Have a question that I wanted to see if I could get some input on. I am looking at 3 condos in a complex that has a total of 32 condos. The condos are typically priced about 65k-75k/each. Have an opportunity to purchase two of these condos below the typical price. These two have long term tenants in place. The 3rd condo is a foreclosure, needs work and is priced accordingly.
Here is my question: The HOA dues are $150/mth and it looks like an accounting firm handles this process. The outside of the complex is in need of major painting and other cosmetic work. Does anyone know what the process is to initiate a conversation about outside maintenance to the firms that handle the HOA dues? Before I purchase any of these units, i would like to at least know that these issues are being looked at or handled.
You should talk to the management company that's managing the condo complex. Let them know you're looking at one of the units, and ask them as many questions as you can. Make sure you get a copy of the HOA documents. Find out if they have any planned maintenance or assessments, and also how much the HOA has in reserve. They may not give you this info until you actually have a property under contract.
Be careful with condos and HOAs. Make sure that the rest of your budget works as normal, then make sure you add in the HOA fees and also plan for possible assessments. If there's a lot of obvious deferred maintenance, and there hasn't been an assessment lately, you could get hit with a large assessment as soon as you buy the properties.
Also find out as much as you can about the HOA itself and how it is run. If the property doesn't look like it's run well, it could be the property management company's fault, but most of the time it's the HOA board's fault. A bad HOA can make owning a condo a nightmare and reduce the value of your investment. On the other hand, a well-run HOA is awesome. Talk to neighbors and realtors and get a sense for what's going on in the area.
@Chad Benedict is correct about talking to the management company. You can put an HOA document date and contingency in your contract if you want.
That is, you give the seller XX days to get you the documents and then you can break the contract if there is something upsetting in the HOA.
I went under contract for a condo and ran screaming when I got the HOA disclosures. The HOA had been ticketed by the city for vast and many property safety issues. The County Housing Authority had also put all owners of Section 8 properties in the complex on notice that the HOA had 2 years to fix all of the problems or they would be revoking all contracts at next renewal.
The list of tickets, lawsuits and other issues was about a page and a half long. The concept that the county was giving them 2 years to fix the problems should indicate the length and breadth of the violations.
Thanks for the replies. I appreciate you all taking the time. I will find out who the property management company is and go from there. Will let you know what happens. Thanks Again! Ryan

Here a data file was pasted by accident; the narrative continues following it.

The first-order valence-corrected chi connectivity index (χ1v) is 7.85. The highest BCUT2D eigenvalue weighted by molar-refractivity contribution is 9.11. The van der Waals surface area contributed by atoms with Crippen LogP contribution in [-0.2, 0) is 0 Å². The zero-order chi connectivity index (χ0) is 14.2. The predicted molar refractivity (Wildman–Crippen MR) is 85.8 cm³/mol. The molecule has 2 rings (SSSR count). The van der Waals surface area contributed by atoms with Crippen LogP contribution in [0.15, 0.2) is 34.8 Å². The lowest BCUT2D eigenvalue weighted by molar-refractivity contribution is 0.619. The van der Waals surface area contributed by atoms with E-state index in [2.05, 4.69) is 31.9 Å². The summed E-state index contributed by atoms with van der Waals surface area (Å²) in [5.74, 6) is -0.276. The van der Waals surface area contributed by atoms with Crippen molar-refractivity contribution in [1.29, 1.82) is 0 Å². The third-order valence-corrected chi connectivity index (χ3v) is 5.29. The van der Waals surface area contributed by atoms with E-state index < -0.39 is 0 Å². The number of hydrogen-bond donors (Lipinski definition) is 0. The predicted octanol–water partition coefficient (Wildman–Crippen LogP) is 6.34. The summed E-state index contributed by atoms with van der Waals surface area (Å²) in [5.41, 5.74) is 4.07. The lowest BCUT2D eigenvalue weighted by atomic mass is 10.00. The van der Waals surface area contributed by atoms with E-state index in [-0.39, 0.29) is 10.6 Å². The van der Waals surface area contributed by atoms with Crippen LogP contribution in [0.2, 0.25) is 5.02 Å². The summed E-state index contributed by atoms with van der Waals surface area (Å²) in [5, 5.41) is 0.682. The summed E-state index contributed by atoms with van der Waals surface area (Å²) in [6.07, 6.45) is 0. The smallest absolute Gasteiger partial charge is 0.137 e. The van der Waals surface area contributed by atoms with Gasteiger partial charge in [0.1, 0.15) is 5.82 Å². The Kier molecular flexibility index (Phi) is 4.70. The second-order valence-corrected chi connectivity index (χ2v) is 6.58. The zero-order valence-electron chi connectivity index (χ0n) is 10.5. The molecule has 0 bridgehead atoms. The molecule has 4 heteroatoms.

Wanted to give you an update on what I have found out so far. There are 20 units in this condo complex. They are owned by investors and tenant owners. There are two for sale that I am interested in. The couple selling these two are also head of the HOA. I was told by the realtor that this couple would want to give up this role since they will no longer be involved. Question: What is the benefit of being over the HOA's at the complex? Is there a monetary value? The realtor mentioned that I could probably take over.
There is also a 3rd unit in this complex that I am considering. It is a foreclosure and is in need of work.
No monetary value. You could however help implement Proper dues and spending...budgeting for future capex, but not throwing money away on stupid stuff.
Not to hijack the thread but this is something i was looking into as well so I'd appreciate if I can add a few questions to yours:
Who determines who heads the board? is that an elections thing? If you buy the 2 units and there is an investor that owns/buy 20 of the 32 can they take over the board?
I owned a condo before. Usually the tenants vote for the HOA. Most tenants have no interests in being in the HOA. So if you self nominate, you may be the only one running for the position. From what it sounds, the investor didn't have interest in running for it, otherwise, he/she would've taken over long time ago. It's an opportunity to get some experience in PM. Some HOA's have rules on the % of units can be rented. Doesn't sound like you have that problem here. But getting involved in the HOA can prevent rules made against investors. So even if there's no compensation for being on the HOA, it's still worth considering.
Sorry, I meant the owners voted for HOA. Some HOA's may have different rules. My HOA communicated directly to the owners, not the tenants.
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